Million Dollar Moments

The current season of the CBS TV show The Amazing Race features teams of two who met and were partnered on the very first day of their race around the world. Rather than being randomly assigned, one partner chose the other partner in order of their placing in an initial challenge. This dynamic created an additional struggle as while some of the chosen partners were thankful to have been selected by a strong team member, others were resentful about getting paired with someone more challenging. Some partners immediately found commonalities such as careers or upbringing, while others struggled with communication blocking differences.

Teams line up to start the race

While most of us may not find ourselves partnered with a stranger in an intense race for one million dollars, we’ll no doubt find ourselves in situations where we’re called on to work quickly and closely with a partner or group we don’t know well. In these high-pressure circumstances, teams may experience volatility as they quickly progress through the team formation phases.

When time is short, it’s important to plan time for team formation. This is the first and most important stage of Bruce Tuckman’s five stages of team development.

Our U.S. work culture is known as being fast, driven and not slowing down for the pleasantries and conversation that are so important to business dealings around the world. However, it’s important to pause and make sure team members get to know each other. Get to know others on a personal level, identifying commonalities as well as discussing the professional strengths each member brings to the team. The other important aspect of the forming stage is the establishment of mutually acceptable norms and rules.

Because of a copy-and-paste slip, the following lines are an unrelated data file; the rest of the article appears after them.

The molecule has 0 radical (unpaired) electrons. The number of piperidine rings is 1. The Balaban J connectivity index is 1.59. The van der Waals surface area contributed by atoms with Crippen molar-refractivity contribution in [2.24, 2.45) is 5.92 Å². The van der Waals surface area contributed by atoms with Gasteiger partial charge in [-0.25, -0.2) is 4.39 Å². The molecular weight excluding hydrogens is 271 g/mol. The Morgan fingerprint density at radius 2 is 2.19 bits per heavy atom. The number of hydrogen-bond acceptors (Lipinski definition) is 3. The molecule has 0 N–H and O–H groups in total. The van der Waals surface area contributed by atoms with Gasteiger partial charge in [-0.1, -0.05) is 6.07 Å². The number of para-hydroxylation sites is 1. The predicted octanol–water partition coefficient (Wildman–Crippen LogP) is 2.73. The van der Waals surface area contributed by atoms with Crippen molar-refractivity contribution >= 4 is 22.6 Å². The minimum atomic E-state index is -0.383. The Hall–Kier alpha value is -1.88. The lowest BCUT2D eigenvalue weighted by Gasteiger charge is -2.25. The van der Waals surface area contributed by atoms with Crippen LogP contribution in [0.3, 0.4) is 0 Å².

A thorough forming stage sets the team up for a productive storming stage. This occurs as team members become more comfortable expressing opinions with each other, tensions and emotions are heighted and members may challenge authority or resist assigned tasks.

During this stage it is important to continue to refocus the team on their shared goals and objectives, to remain positive, supportive and ensure all members are heard. This is a frustrating but critical part of the process and where an understanding of Tuckman’s stages comes in useful. When a team acknowledges that this emotional period is normal and will pass, it allows them to handle the stage with a more diplomatic approach. Working through this challenging stage together builds the cohesion necessary for the next stage.

Cooperation is important in the norming stage of team development as members have become trusting and supportive of each other and learned how to communicate more effectively. This unity ushers in the performing stage where the team functions as a unit, with energy directed into achieving the team goal. Disagreements that arise are resolved in a positive way.

The five stages are not always such a clear, linear process. Teams may find themselves in multiple stages at once, or backsliding. The phenomenon can be clearly seen in the Amazing Race. Teams may find themselves re-establishing the leadership role as they face a challenge in which one partner excels. And as new information is learned about each other along the way, communications breakdowns may occur. Like work teams, they are always forced to continue performing the tasks during each leg, regardless of how much conflict is occurring. However, to have a chance at winning the highly competitive final leg, teams must have successfully reached the stage where they are able to fully direct their positive energy into one last unified effort.

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